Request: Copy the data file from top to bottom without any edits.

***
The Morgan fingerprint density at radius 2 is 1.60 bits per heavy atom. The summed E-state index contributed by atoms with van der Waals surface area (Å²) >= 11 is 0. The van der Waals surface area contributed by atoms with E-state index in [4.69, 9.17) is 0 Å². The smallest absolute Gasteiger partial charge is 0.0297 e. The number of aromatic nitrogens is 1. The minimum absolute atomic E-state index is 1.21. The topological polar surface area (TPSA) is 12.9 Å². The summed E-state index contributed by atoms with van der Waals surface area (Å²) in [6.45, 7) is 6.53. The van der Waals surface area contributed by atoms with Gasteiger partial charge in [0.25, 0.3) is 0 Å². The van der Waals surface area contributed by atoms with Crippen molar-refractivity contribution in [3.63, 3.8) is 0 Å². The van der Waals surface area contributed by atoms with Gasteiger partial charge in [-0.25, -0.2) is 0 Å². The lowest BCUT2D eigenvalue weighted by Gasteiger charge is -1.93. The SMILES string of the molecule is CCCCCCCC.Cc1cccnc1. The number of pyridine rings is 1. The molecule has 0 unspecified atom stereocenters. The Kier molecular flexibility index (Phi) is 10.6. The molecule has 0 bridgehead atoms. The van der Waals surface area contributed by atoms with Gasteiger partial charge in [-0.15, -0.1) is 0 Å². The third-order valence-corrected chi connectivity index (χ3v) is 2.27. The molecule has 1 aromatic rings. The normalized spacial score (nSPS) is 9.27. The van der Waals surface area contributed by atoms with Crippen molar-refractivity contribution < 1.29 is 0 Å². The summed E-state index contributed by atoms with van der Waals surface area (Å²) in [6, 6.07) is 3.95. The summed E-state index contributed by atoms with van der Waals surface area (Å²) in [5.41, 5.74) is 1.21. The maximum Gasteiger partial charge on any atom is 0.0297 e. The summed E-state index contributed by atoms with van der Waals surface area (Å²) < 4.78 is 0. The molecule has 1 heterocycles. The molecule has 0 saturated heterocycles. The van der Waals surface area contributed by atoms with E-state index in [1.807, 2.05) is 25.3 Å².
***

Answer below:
The Morgan fingerprint density at radius 2 is 1.60 bits per heavy atom. The summed E-state index contributed by atoms with van der Waals surface area (Å²) >= 11 is 0. The van der Waals surface area contributed by atoms with E-state index in [4.69, 9.17) is 0 Å². The smallest absolute Gasteiger partial charge is 0.0297 e. The number of aromatic nitrogens is 1. The minimum absolute atomic E-state index is 1.21. The topological polar surface area (TPSA) is 12.9 Å². The summed E-state index contributed by atoms with van der Waals surface area (Å²) in [6.45, 7) is 6.53. The van der Waals surface area contributed by atoms with Gasteiger partial charge in [0.25, 0.3) is 0 Å². The van der Waals surface area contributed by atoms with Crippen molar-refractivity contribution in [3.63, 3.8) is 0 Å². The van der Waals surface area contributed by atoms with Gasteiger partial charge in [-0.25, -0.2) is 0 Å². The lowest BCUT2D eigenvalue weighted by Gasteiger charge is -1.93. The SMILES string of the molecule is CCCCCCCC.Cc1cccnc1. The number of pyridine rings is 1. The molecule has 0 unspecified atom stereocenters. The Kier molecular flexibility index (Phi) is 10.6. The molecule has 0 bridgehead atoms. The van der Waals surface area contributed by atoms with Gasteiger partial charge in [-0.15, -0.1) is 0 Å². The third-order valence-corrected chi connectivity index (χ3v) is 2.27. The molecule has 1 aromatic rings. The normalized spacial score (nSPS) is 9.27. The van der Waals surface area contributed by atoms with Crippen molar-refractivity contribution < 1.29 is 0 Å². The summed E-state index contributed by atoms with van der Waals surface area (Å²) in [6, 6.07) is 3.95. The summed E-state index contributed by atoms with van der Waals surface area (Å²) in [5.41, 5.74) is 1.21. The maximum Gasteiger partial charge on any atom is 0.0297 e. The summed E-state index contributed by atoms with van der Waals surface area (Å²) < 4.78 is 0. The molecule has 1 heterocycles. The molecule has 0 saturated heterocycles. The van der Waals surface area contributed by atoms with E-state index in [1.807, 2.05) is 25.3 Å².